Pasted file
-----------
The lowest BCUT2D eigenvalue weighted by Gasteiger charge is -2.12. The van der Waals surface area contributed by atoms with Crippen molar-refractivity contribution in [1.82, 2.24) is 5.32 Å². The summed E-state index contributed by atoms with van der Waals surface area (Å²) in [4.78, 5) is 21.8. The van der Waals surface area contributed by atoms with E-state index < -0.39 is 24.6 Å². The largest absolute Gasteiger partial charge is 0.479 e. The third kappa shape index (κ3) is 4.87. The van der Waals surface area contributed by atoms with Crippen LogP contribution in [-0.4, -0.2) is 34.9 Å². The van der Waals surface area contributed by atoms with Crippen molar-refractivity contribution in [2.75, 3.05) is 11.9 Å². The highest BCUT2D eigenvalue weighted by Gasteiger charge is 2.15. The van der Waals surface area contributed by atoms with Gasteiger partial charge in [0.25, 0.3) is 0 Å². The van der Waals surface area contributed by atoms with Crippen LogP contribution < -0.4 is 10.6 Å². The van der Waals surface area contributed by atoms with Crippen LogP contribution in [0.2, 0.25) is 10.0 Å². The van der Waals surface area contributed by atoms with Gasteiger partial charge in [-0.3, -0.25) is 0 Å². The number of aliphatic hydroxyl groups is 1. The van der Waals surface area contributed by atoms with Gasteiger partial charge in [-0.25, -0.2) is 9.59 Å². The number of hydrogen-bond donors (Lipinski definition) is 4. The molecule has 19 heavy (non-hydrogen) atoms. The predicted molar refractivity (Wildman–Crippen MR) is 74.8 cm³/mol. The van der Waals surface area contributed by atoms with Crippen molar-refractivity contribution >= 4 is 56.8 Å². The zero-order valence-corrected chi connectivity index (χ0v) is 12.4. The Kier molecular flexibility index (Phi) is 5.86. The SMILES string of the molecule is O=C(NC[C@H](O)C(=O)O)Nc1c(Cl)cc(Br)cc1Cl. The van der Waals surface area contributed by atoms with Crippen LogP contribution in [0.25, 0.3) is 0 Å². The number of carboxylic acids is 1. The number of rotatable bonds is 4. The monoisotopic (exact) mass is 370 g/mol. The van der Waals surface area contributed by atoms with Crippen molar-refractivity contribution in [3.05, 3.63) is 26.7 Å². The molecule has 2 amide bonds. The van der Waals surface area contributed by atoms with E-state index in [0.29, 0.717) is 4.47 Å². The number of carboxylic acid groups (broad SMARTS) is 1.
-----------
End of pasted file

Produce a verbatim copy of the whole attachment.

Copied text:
The lowest BCUT2D eigenvalue weighted by Gasteiger charge is -2.12. The van der Waals surface area contributed by atoms with Crippen molar-refractivity contribution in [1.82, 2.24) is 5.32 Å². The summed E-state index contributed by atoms with van der Waals surface area (Å²) in [4.78, 5) is 21.8. The van der Waals surface area contributed by atoms with E-state index < -0.39 is 24.6 Å². The largest absolute Gasteiger partial charge is 0.479 e. The third kappa shape index (κ3) is 4.87. The van der Waals surface area contributed by atoms with Crippen LogP contribution in [-0.4, -0.2) is 34.9 Å². The van der Waals surface area contributed by atoms with Crippen molar-refractivity contribution in [2.75, 3.05) is 11.9 Å². The highest BCUT2D eigenvalue weighted by Gasteiger charge is 2.15. The van der Waals surface area contributed by atoms with Gasteiger partial charge in [0.25, 0.3) is 0 Å². The van der Waals surface area contributed by atoms with Crippen LogP contribution < -0.4 is 10.6 Å². The van der Waals surface area contributed by atoms with Crippen LogP contribution in [0.2, 0.25) is 10.0 Å². The van der Waals surface area contributed by atoms with Gasteiger partial charge in [-0.3, -0.25) is 0 Å². The number of aliphatic hydroxyl groups is 1. The van der Waals surface area contributed by atoms with Gasteiger partial charge in [-0.25, -0.2) is 9.59 Å². The number of hydrogen-bond donors (Lipinski definition) is 4. The molecule has 19 heavy (non-hydrogen) atoms. The predicted molar refractivity (Wildman–Crippen MR) is 74.8 cm³/mol. The van der Waals surface area contributed by atoms with Crippen molar-refractivity contribution >= 4 is 56.8 Å². The zero-order valence-corrected chi connectivity index (χ0v) is 12.4. The Kier molecular flexibility index (Phi) is 5.86. The SMILES string of the molecule is O=C(NC[C@H](O)C(=O)O)Nc1c(Cl)cc(Br)cc1Cl. The van der Waals surface area contributed by atoms with Crippen LogP contribution in [0.25, 0.3) is 0 Å². The number of carboxylic acids is 1. The number of rotatable bonds is 4. The monoisotopic (exact) mass is 370 g/mol. The van der Waals surface area contributed by atoms with Crippen molar-refractivity contribution in [3.05, 3.63) is 26.7 Å². The molecule has 2 amide bonds. The van der Waals surface area contributed by atoms with E-state index in [0.29, 0.717) is 4.47 Å². The number of carboxylic acid groups (broad SMARTS) is 1.